Last night during a meeting with my capstone clients, the discussion turned to user fees and how the financial services industry uses them as a means to remain competitive, with competitive being defined as the ability to draw consumers to their company to increase growth and the overall market share. Consumers are charged a variety of user fees from overdrafts to late fees for credit card payments to ATM usage; for particular banks, consumers are charged a user fee for using an ATM that is not affiliated with their bank in addition to the user fee that is associated with using an ATM for the convenience factor. Two key points related to the competitive advantage were focused on during last night’s discussion; the first being if a bank eliminates a user fee, as M & I Bank has done previously for ATMs, they are doing so as a strategy to attract more consumers to bank with them. Such a strategy creates benefits and/or incentives for opting for a particular bank over another. However, the opposite point was also argued last night where smaller banks can still attempt to utilize strategies, such as eliminating user fees, but it is still not enough to compete with the larger banks, such as TCF, US Bancorp, and Wells Fargo. These larger banks have such a significant market share that they can still have limited benefits and/or incentives, such as charging user fees for ATMs, and people will bank with them. Despite increase choices in the financial services industry, a higher percentage of people still opt to bank with the larger banks rather than smaller banks, community banks, and credit unions. The discussion then turned to who actually has the competitive advantage when it comes to user fees as the freedom to choose banks based upon benefits and/or incentives does not appear to be relevant.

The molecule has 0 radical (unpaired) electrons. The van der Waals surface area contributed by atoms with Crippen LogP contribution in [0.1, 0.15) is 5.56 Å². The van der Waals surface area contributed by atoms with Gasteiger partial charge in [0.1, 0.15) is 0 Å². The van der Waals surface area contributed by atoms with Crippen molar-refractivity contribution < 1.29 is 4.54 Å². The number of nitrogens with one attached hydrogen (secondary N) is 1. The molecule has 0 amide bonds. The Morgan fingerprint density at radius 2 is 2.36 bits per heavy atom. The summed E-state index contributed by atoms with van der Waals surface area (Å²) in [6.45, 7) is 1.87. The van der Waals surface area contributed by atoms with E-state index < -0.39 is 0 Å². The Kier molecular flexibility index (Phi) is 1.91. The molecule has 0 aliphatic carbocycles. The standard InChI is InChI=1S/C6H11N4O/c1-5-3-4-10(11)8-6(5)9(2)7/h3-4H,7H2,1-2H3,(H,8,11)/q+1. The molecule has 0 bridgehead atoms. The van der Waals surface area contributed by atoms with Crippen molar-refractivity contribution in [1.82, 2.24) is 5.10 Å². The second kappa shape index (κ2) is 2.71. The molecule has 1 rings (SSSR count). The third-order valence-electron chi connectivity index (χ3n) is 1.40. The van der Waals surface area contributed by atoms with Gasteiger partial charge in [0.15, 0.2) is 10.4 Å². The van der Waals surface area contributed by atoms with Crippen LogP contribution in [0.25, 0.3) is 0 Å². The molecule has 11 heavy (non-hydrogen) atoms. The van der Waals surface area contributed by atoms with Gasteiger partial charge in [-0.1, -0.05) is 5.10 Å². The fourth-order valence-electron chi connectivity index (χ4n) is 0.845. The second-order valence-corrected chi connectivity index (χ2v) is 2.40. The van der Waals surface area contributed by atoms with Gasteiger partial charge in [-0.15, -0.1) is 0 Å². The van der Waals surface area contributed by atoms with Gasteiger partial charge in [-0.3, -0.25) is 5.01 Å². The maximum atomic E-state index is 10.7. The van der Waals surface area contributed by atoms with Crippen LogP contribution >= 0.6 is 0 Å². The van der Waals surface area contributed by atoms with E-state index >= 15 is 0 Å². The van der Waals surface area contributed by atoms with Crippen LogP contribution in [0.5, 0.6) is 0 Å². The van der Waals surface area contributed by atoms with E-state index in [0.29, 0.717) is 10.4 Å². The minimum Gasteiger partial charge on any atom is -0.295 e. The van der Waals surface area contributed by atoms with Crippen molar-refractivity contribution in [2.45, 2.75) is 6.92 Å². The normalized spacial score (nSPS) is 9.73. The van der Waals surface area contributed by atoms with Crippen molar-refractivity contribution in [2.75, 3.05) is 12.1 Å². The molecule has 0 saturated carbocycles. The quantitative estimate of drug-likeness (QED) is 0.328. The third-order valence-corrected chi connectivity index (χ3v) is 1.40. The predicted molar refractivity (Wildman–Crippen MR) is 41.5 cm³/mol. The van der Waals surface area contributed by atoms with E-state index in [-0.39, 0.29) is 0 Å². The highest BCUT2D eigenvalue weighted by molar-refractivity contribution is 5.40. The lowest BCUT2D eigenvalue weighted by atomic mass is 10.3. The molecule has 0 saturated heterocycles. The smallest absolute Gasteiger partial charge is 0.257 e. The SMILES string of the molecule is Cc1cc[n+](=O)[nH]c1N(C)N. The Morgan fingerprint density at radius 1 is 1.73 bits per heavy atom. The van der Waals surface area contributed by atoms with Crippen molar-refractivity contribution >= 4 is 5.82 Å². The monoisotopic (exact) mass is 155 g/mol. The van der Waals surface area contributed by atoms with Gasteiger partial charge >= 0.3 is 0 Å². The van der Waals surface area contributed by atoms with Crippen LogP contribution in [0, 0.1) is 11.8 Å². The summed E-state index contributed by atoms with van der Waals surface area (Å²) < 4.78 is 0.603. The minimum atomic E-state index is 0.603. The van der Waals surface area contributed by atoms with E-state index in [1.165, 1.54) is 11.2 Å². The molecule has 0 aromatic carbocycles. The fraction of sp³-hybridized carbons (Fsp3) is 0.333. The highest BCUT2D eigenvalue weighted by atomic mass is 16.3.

Despite the private sector nature of the discussion, my immediate thought turned to Fisher’s definition of user fees, “which are prices governments charge for specific services or privileges to pay for all or part of the cost of providing those services” and whether or not user fees play into the Tiebout Hypothesis. People “shop” around communities by looking at a variety of factors, such as local tax rates, public services, safety, educational institutions, etc. when trying to decide where they want to live. They eventually choose their place of residence based upon the community that offers the “best” package for them. If a local municipality or city is able to attract more residents by reducing or eliminating user fees for certain public services, does that make them more competitive? In this case, competitive is defined as growth due to residents moving into the municipality, which subsequently increases the overall tax base and results in better public services and/or better tax rates. Since the community becomes a more desirable place to live if this occurs, the question then becomes does reducing or eliminating user fees for certain public services act as a competitive advantage?
In my opinion, this is a catch-22 situation as cities reducing or eliminating user fees for certain public services will draw residents into their communities, which is something that cities want to achieve. By increasing their population, they are increasing their tax base and able to provide better and/or more efficient public services. However, they now need to consider the increased costs in providing for more residents, especially since user fees for public services have either been reduced or eliminated and thus that extra money is not available for use. This can also be thought of using the Pareto efficiency model whereas residents moving into the community are drawn to improve their living situation, but the increase of residents into the community decrease the benefits for those already existing.